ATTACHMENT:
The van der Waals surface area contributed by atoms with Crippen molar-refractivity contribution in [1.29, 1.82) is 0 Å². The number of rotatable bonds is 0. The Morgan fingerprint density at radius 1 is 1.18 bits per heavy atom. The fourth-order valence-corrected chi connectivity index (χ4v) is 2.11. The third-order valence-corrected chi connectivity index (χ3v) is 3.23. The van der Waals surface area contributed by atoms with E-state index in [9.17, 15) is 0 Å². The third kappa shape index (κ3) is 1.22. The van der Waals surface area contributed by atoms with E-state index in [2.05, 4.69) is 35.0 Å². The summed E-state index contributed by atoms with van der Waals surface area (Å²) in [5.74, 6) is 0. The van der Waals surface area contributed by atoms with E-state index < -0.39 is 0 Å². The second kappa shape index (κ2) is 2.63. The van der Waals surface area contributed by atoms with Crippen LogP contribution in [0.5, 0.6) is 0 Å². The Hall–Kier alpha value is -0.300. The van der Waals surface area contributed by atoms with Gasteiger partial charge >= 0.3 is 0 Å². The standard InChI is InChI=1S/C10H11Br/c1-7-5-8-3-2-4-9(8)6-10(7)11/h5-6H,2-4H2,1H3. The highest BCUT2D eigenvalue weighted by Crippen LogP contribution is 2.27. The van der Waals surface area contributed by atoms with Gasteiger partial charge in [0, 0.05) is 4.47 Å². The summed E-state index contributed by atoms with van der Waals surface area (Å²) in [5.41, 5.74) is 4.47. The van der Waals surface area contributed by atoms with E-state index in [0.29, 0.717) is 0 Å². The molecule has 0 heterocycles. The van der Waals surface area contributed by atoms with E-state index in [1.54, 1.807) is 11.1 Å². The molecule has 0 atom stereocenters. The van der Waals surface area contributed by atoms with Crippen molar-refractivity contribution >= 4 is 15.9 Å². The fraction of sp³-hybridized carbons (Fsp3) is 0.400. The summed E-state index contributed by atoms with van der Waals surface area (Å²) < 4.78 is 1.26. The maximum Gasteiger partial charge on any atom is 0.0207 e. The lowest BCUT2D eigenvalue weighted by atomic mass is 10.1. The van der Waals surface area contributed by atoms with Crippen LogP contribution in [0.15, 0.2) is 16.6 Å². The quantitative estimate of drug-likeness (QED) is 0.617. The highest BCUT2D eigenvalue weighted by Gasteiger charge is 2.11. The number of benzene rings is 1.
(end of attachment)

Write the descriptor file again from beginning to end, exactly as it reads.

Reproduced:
The van der Waals surface area contributed by atoms with Crippen molar-refractivity contribution in [1.29, 1.82) is 0 Å². The number of rotatable bonds is 0. The Morgan fingerprint density at radius 1 is 1.18 bits per heavy atom. The fourth-order valence-corrected chi connectivity index (χ4v) is 2.11. The third-order valence-corrected chi connectivity index (χ3v) is 3.23. The van der Waals surface area contributed by atoms with E-state index in [9.17, 15) is 0 Å². The third kappa shape index (κ3) is 1.22. The van der Waals surface area contributed by atoms with E-state index in [2.05, 4.69) is 35.0 Å². The summed E-state index contributed by atoms with van der Waals surface area (Å²) in [5.74, 6) is 0. The van der Waals surface area contributed by atoms with E-state index < -0.39 is 0 Å². The second kappa shape index (κ2) is 2.63. The van der Waals surface area contributed by atoms with Crippen LogP contribution in [0.5, 0.6) is 0 Å². The Hall–Kier alpha value is -0.300. The van der Waals surface area contributed by atoms with Gasteiger partial charge >= 0.3 is 0 Å². The standard InChI is InChI=1S/C10H11Br/c1-7-5-8-3-2-4-9(8)6-10(7)11/h5-6H,2-4H2,1H3. The highest BCUT2D eigenvalue weighted by Crippen LogP contribution is 2.27. The van der Waals surface area contributed by atoms with Gasteiger partial charge in [0, 0.05) is 4.47 Å². The summed E-state index contributed by atoms with van der Waals surface area (Å²) in [5.41, 5.74) is 4.47. The van der Waals surface area contributed by atoms with E-state index in [0.29, 0.717) is 0 Å². The molecule has 0 heterocycles. The van der Waals surface area contributed by atoms with E-state index in [1.54, 1.807) is 11.1 Å². The molecule has 0 atom stereocenters. The van der Waals surface area contributed by atoms with Crippen molar-refractivity contribution >= 4 is 15.9 Å². The fraction of sp³-hybridized carbons (Fsp3) is 0.400. The summed E-state index contributed by atoms with van der Waals surface area (Å²) < 4.78 is 1.26. The maximum Gasteiger partial charge on any atom is 0.0207 e. The lowest BCUT2D eigenvalue weighted by atomic mass is 10.1. The van der Waals surface area contributed by atoms with Crippen LogP contribution in [0.15, 0.2) is 16.6 Å². The quantitative estimate of drug-likeness (QED) is 0.617. The highest BCUT2D eigenvalue weighted by Gasteiger charge is 2.11. The number of benzene rings is 1.